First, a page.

Wednesday, April 27, 2011


My mom turned 65 earlier this month. My brother and I thought it might be fun to throw her a surprise party, so I got the ball rolling by calling one of her oldest friends, Mary Ellen, for help in putting together the guest list. I was thinking of something casual but nice, a small gathering in my home. Mary Ellen got me a few names , and I reached out to those people asking for their input...was there anyone else I should invite? Could anyone provide me with the name and contact info for anyone I may have missed? As I called each person, I quickly introduced myself. "I'm Phyllis' daughter," I'd say. The response was the same every time: "Oh my God, is she okay?" It became something of a joke, and I finally learned to preface my phone call with, "My mom's fine...I'm planning a surprise party for her!"

I started the guest list with family...9 people...then added to the list as the women I called provided me with names of people to invite. There was the friend mom walks with on Saturdays...10...and the group of teachers she worked with a few years ago that she's still very close with...16... the dear friends out of town...20...the Sunday dinner group...30...old neighbors...32...the breakfast crew...41...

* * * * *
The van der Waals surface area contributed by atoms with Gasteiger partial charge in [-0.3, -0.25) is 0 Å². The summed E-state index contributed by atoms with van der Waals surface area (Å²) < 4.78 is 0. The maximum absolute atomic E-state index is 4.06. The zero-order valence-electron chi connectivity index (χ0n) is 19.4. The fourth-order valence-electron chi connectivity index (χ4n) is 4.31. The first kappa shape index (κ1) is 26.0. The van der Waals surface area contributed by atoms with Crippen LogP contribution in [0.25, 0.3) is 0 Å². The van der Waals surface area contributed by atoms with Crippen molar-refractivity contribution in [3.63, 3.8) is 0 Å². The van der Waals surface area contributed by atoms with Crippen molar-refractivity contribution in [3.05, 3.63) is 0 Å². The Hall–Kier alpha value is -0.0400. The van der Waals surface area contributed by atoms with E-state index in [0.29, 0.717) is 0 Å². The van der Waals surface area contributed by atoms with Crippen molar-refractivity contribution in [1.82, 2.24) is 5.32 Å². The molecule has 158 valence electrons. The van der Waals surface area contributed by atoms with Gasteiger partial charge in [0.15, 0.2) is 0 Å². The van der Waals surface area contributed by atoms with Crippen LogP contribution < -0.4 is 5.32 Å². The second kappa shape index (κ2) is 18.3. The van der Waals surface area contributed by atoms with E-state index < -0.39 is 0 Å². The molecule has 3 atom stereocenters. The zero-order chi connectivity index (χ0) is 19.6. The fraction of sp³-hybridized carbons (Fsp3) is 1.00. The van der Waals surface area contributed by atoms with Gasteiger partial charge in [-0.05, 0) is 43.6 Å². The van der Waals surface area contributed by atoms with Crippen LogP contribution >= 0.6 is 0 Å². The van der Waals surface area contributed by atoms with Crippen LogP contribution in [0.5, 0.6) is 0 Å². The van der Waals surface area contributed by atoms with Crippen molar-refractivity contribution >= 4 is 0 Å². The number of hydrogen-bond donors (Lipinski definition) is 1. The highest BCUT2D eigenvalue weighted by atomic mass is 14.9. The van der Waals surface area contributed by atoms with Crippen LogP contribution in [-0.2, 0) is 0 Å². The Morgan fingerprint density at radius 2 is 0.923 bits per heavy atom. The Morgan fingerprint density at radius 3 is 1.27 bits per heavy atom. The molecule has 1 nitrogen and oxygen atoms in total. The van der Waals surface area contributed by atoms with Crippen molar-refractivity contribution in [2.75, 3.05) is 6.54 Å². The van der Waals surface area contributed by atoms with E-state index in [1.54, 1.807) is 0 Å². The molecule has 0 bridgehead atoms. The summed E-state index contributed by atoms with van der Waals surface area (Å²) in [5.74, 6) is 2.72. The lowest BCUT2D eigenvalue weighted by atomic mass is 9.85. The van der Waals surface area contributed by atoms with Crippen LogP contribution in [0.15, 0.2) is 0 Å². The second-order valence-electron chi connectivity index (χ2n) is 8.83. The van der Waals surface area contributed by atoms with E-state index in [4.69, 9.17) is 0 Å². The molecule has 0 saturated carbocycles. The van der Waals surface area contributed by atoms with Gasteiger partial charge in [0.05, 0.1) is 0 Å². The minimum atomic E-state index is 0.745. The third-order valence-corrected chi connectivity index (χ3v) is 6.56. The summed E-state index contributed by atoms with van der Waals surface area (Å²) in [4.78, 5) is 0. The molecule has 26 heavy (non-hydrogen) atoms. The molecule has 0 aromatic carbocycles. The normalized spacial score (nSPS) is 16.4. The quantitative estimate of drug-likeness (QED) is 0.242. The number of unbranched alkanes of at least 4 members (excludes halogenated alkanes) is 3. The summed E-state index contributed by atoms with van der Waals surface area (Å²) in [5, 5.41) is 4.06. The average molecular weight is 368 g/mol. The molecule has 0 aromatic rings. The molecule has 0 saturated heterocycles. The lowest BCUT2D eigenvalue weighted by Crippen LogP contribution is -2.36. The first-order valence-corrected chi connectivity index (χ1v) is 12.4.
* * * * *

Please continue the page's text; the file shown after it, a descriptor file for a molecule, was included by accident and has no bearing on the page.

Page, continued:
The final guest list reached 49. I created an e-vite and sent it out. And promptly began receiving RSVPs and lovely notes about my mom...

"She's such a dear friend," one woman told me. Another called and said, "I love your mom as much as my own mom!" In email after email, I heard my mom described as wonderful, kind, loving, giving, funny, a great listener, a shoulder to cry on... Many of these from people I knew only in passing, if at all.

So many of us know our family members from just one perspective: mom, dad, aunt, cousin, sister, brother, daughter, son. But every person we have one label for has many other titles we may never know about until after they're gone. I'm very blessed to have met so many of my mom's dear friends now. And even more so, that I am one of only two people in this world who can call this woman "mom."

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